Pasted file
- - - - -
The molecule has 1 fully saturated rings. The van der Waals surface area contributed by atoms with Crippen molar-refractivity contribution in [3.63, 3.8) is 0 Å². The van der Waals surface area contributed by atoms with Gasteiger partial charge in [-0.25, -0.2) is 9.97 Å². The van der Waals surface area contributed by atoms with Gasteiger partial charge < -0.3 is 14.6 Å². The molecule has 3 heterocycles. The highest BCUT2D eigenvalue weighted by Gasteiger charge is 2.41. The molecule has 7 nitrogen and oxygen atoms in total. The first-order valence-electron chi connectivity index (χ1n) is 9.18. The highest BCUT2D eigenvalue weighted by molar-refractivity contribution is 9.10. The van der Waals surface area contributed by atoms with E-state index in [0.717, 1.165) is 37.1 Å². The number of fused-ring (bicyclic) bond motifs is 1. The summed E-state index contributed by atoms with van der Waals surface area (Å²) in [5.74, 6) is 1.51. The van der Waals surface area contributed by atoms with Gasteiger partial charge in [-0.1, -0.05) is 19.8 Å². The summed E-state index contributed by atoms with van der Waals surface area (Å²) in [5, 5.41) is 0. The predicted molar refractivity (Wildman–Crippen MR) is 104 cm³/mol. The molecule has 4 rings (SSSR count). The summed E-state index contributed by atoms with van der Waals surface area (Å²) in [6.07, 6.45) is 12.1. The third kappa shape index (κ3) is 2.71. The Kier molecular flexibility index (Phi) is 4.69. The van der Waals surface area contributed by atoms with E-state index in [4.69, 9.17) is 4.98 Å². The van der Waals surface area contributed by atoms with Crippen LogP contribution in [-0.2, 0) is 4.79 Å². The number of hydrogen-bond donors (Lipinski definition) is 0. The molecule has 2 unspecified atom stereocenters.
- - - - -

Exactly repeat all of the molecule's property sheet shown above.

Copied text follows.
The molecule has 1 fully saturated rings. The van der Waals surface area contributed by atoms with Crippen molar-refractivity contribution in [3.63, 3.8) is 0 Å². The van der Waals surface area contributed by atoms with Gasteiger partial charge in [-0.25, -0.2) is 9.97 Å². The van der Waals surface area contributed by atoms with Gasteiger partial charge < -0.3 is 14.6 Å². The molecule has 3 heterocycles. The highest BCUT2D eigenvalue weighted by Gasteiger charge is 2.41. The molecule has 7 nitrogen and oxygen atoms in total. The first-order valence-electron chi connectivity index (χ1n) is 9.18. The highest BCUT2D eigenvalue weighted by molar-refractivity contribution is 9.10. The van der Waals surface area contributed by atoms with E-state index in [0.717, 1.165) is 37.1 Å². The number of fused-ring (bicyclic) bond motifs is 1. The summed E-state index contributed by atoms with van der Waals surface area (Å²) in [5.74, 6) is 1.51. The van der Waals surface area contributed by atoms with Gasteiger partial charge in [-0.1, -0.05) is 19.8 Å². The summed E-state index contributed by atoms with van der Waals surface area (Å²) in [5, 5.41) is 0. The predicted molar refractivity (Wildman–Crippen MR) is 104 cm³/mol. The molecule has 4 rings (SSSR count). The summed E-state index contributed by atoms with van der Waals surface area (Å²) in [6.07, 6.45) is 12.1. The third kappa shape index (κ3) is 2.71. The Kier molecular flexibility index (Phi) is 4.69. The van der Waals surface area contributed by atoms with E-state index in [4.69, 9.17) is 4.98 Å². The van der Waals surface area contributed by atoms with Crippen LogP contribution in [-0.2, 0) is 4.79 Å². The number of hydrogen-bond donors (Lipinski definition) is 0. The molecule has 2 unspecified atom stereocenters.